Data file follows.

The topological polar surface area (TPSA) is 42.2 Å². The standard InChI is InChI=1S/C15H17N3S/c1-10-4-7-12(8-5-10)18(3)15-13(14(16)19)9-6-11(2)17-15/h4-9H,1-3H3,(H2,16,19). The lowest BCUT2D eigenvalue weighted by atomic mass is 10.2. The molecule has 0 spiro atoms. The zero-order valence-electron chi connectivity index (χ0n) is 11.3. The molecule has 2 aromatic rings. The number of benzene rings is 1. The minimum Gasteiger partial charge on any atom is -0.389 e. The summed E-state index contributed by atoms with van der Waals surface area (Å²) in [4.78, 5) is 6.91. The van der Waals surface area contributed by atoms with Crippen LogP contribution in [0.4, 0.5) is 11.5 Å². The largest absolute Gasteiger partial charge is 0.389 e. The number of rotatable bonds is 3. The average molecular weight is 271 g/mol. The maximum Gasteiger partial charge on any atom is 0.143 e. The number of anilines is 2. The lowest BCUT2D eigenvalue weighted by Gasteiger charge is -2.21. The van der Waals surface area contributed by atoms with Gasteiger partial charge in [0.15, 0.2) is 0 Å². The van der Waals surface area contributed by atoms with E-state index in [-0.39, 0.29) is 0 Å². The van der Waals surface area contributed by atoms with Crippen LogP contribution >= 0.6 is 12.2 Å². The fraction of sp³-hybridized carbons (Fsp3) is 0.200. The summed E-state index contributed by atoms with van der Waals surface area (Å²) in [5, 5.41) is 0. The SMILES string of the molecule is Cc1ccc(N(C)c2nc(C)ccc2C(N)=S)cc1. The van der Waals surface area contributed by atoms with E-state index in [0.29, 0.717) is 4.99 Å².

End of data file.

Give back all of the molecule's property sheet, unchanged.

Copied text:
The topological polar surface area (TPSA) is 42.2 Å². The standard InChI is InChI=1S/C15H17N3S/c1-10-4-7-12(8-5-10)18(3)15-13(14(16)19)9-6-11(2)17-15/h4-9H,1-3H3,(H2,16,19). The lowest BCUT2D eigenvalue weighted by atomic mass is 10.2. The molecule has 0 spiro atoms. The zero-order valence-electron chi connectivity index (χ0n) is 11.3. The molecule has 2 aromatic rings. The number of benzene rings is 1. The minimum Gasteiger partial charge on any atom is -0.389 e. The summed E-state index contributed by atoms with van der Waals surface area (Å²) in [4.78, 5) is 6.91. The van der Waals surface area contributed by atoms with Crippen LogP contribution in [0.4, 0.5) is 11.5 Å². The largest absolute Gasteiger partial charge is 0.389 e. The number of rotatable bonds is 3. The average molecular weight is 271 g/mol. The maximum Gasteiger partial charge on any atom is 0.143 e. The number of anilines is 2. The lowest BCUT2D eigenvalue weighted by Gasteiger charge is -2.21. The van der Waals surface area contributed by atoms with Gasteiger partial charge in [0.15, 0.2) is 0 Å². The van der Waals surface area contributed by atoms with E-state index in [-0.39, 0.29) is 0 Å². The van der Waals surface area contributed by atoms with Crippen LogP contribution >= 0.6 is 12.2 Å². The fraction of sp³-hybridized carbons (Fsp3) is 0.200. The summed E-state index contributed by atoms with van der Waals surface area (Å²) in [5, 5.41) is 0. The SMILES string of the molecule is Cc1ccc(N(C)c2nc(C)ccc2C(N)=S)cc1. The van der Waals surface area contributed by atoms with E-state index in [0.29, 0.717) is 4.99 Å².